Hello! In my last post, I talked about red bell peppers. Well, I'm still seeing red, but this time it's tomatoes.
It's tomato time at our local farmer's market. It's easy to snare some good deals on them this time of year - especially if you go for the baskets or boxes labeled "seconds". These are less-than-perfect specimens, so they're dirt-cheap by comparison to pristine tomatoes.
I bought some "seconds" to try out in a recipe called "Oven-Dried Tomatoes". This recipe was included in Barbara Pleasant's article "Freezing Fruits And Vegetables From Your Garden", Mother Earth News, August/September 2013.
First, the directions, then my notes afterward:
Oven-Dried Tomatoes (adapted from Barbara Pleasant's recipe of the same name)
Preheat your oven to 250. Wash, dry and core ripe tomatoes. Cut paste tomatoes and cherry tomatoes lengthwise in half. Cut slicing tomatoes into quarters. Arrange the tomatoes, cut side up, on baking sheets that have rims to catch any juices. Sprinkle with sea salt; you can also add fresh herbs and a light drizzle of olive oil. Place in oven and cook 1 hour, then reduce heat to its lowest setting. Dry for two more hours, or until the tomatoes flatten and edges pucker.
Freeze your half-dried tomatoes on cookie sheets, then pack them into freezer-safe containers.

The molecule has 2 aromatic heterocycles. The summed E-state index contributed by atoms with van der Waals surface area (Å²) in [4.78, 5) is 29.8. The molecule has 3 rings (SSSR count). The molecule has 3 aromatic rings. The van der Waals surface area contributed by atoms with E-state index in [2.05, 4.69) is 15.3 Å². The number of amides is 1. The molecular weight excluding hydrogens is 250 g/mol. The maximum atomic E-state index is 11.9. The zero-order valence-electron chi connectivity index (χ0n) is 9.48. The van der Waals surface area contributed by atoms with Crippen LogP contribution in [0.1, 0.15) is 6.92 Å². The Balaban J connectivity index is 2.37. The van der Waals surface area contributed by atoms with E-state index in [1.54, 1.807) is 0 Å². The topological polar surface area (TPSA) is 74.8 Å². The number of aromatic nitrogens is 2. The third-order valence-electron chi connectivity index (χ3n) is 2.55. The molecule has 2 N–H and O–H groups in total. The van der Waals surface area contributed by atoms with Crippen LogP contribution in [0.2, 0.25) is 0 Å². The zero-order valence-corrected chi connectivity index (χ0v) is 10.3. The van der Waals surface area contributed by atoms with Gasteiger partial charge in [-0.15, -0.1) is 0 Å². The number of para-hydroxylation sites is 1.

Notes: Besides the sea salt and olive oil, I also added a bit of freshly-ground black pepper and sprinklings of Italian seasoning and Aleppo pepper. I used slicing tomatoes.
I followed the oven temperatures and times specified in the recipe - and got tomatoes that barely looked reduced in size. Thus, I had to leave them in the oven longer. We had a lot of rain in August, so I suspect that had something to do with tomatoes that needed more drying time. In other words, I'd started out with very juicy tomatoes.
For subsequent batches, I started at 275, then lowered the heat to 200. It still took awhile for my tomatoes to shrink down, but it was quicker than it would have been if I'd stuck to the original directions.
The article had no pictures accompanying the recipe, so I wasn't exactly sure what flattened tomatoes with puckered edges should look like. But I'll show a before and after so you can see how my oven-dried tomatoes turned out:
Above, sliced, seasoned tomatoes are going into the oven.
And above, after oven-drying.
I froze the cooked slices on cookie sheets, then packed them into freezer bags.
Author Pleasant suggested using these for pizza or pasta sauce. I'll try that, but I also thought these would be good on sandwiches and in salads over the winter. After all, as good as local tomatoes are, the decidedly non-local winter tomatoes are as bad. It'll be nice to bypass those mealy, tasteless numbers!